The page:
RALEIGH, N.C. (WNCN) — The North Carolina House and Senate are now close to enacting new districts for congressional, senate and state representatives.
Both the Senate and the House spent time today approving the new maps, but final votes are still pending. They may come on Wednesday, October 25.
Shouts from spectators in the gallery in the senate initially interrupted attempts by Redistricting Committee Co-chair Senator Ralph Hise’s explanation for drawing the congressional maps the way they did saying they only used partisan data.
“Racial data was not used in the drafting of these maps,” said Hise, a Republican from Mitchell.
Democrats made several attempts to alter the maps by offering amendments that were repeatedly tabled—which means no further action can be taken on it.
At one point the democratic whip cited simulations by a Duke University mathematics professor claiming the maps were flawed.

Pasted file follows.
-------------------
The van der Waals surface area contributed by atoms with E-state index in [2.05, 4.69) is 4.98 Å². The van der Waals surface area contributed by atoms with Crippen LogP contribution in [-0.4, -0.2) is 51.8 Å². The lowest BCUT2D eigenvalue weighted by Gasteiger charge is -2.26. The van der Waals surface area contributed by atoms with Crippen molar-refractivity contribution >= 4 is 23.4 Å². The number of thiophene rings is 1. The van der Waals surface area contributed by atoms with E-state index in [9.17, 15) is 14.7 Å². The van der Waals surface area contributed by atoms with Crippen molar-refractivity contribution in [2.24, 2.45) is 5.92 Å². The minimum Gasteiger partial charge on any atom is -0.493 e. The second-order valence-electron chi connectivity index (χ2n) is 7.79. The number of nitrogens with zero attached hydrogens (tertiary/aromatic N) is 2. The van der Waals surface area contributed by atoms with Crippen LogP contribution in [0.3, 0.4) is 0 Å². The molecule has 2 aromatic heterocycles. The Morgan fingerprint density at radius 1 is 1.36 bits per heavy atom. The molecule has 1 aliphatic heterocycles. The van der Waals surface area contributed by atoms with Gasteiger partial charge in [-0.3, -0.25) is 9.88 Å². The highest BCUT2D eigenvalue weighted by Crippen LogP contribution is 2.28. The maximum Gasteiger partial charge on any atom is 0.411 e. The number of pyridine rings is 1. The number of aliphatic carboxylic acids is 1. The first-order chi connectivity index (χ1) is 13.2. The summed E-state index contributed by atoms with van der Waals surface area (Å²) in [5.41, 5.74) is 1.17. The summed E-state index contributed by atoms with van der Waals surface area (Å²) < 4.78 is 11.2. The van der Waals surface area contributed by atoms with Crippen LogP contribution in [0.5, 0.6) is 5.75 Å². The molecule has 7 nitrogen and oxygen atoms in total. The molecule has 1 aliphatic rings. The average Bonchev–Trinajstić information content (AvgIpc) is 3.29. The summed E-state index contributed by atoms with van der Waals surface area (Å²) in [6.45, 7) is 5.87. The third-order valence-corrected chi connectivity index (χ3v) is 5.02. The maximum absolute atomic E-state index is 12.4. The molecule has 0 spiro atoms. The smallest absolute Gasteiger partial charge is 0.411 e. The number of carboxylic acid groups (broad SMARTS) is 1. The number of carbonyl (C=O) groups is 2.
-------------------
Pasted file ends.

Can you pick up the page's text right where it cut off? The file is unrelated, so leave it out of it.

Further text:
“No matter how well Democrats do in statewide elections, these simulations created no change in the makeup of our congressional delegation in reliably electing ten or 11 Republicans,” said Sen Jay Chaudhuri (D)-Wake. “Here’s what Professor Mattingly said. The maps the legislature has proposed essentially negate the need to have elections for the U.S. House of Representatives.”
“In other words, why even hold elections when the maps are rigged from the beginning? ” said Chaudhuri.
The Senate approved the Congressional maps by a vote of 28-to-18.
It has yet to complete voting on the maps for state senate districts. That could come on Wednesday.
The House also approved the new districts for the N.C. House of Representatives but still must approve the new Congressional and State Senate maps.
Once all sets of maps receive final approval by both chambers, they become law instantly, without the involvement of Governor Roy Cooper because redistricting legislation cannot be voted on by the governor.